Wednesday, September 26, 2012

Good news and bad news about Linkin Park's LIVING THINGS Acapellas and Instrumentals

Linkin Park may have started an intellectual property controversy with their new release:
LIVING THINGS Acapellas and Instrumentals - LinkinPark.com:
Most fans, especially those who are remixers and producers themselves (and there are many), would have been happy to see the launch of this album. It contains acapellas (vocals only) and instrumentals of all the songs on Linkin Park's latest album Living Things. This is a real gift for remixers and producers, because they (we) no longer have to find ways to extract the vocals from the album version, which usually degrades the sound quality.
Except that this is no gift. Unlike other artists like Nine Inch Nails or Radiohead who give away "stems" (vocal and instrumental parts) of their songs for free, Linkin Park is selling this album on iTunes at full price.
That annoyed some fans, but many were willing to pay for the tracks.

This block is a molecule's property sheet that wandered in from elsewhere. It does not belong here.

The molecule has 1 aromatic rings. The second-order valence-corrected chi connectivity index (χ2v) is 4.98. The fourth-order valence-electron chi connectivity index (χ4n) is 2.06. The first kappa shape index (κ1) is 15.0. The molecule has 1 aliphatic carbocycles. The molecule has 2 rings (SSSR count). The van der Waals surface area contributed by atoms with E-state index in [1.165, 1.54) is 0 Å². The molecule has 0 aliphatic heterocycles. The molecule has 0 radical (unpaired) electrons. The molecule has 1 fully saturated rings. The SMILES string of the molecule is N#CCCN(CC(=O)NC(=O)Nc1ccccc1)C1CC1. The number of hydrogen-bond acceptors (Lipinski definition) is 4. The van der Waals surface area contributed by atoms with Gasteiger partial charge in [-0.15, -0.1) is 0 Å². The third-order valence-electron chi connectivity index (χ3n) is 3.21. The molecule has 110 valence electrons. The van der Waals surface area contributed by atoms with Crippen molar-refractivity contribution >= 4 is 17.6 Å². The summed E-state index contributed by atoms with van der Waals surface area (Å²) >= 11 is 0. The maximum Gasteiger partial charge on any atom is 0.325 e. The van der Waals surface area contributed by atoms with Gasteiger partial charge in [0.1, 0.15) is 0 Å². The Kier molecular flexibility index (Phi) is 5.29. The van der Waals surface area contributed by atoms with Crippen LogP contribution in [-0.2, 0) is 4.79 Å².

Then fans started noticing the legal small print (literally in a smaller font size) below the website announcement (highlighted below)
"DJs, producers, and remixers:
We've noticed all the amazing remixes that you've been creating, and we want to give you more tools to have fun with. We have released LIVING THINGS acapellas and instrumentals for you.
Enjoy,
-Mike
No right or license, in copyright or otherwise, is granted or implied to create derivative works incorporating all or any part of the instrumentals or acapellas."
In plain English: You have no right to make a remix using these tracks.
Then what's the point in buying the tracks in the first place? What does Mike Shinoda mean when he says "we want to give you more tools to have fun with"? Is he giving remixers more rope to hang themselves with?
Possible scenario: Fan buys the acapella album. Fan makes a remix (using any software from Garage Band to Ableton Live). Fan uploads it to YouTube or SoundCloud. Fan gets a cease and desist letter from Linkin Park. Sounds like a PR disaster.
What they could have stated instead was:
"No right or license, in copyright or otherwise, is granted or implied to create COMMERCIAL derivative works incorporating all or any part of the instrumentals or acapellas." 
Ideally, they should just let fans make as many remixes of any kind that they like. It's not as if a remix would detract from their sales. And the model is proven by artists like Nine Inch Nails and Radiohead.
While we're at it, enjoy this electronic remix of Linkin Park's The Catalyst by Cosmic Armchair - and this remix was done legally during the remix contest.
'via Blog this'

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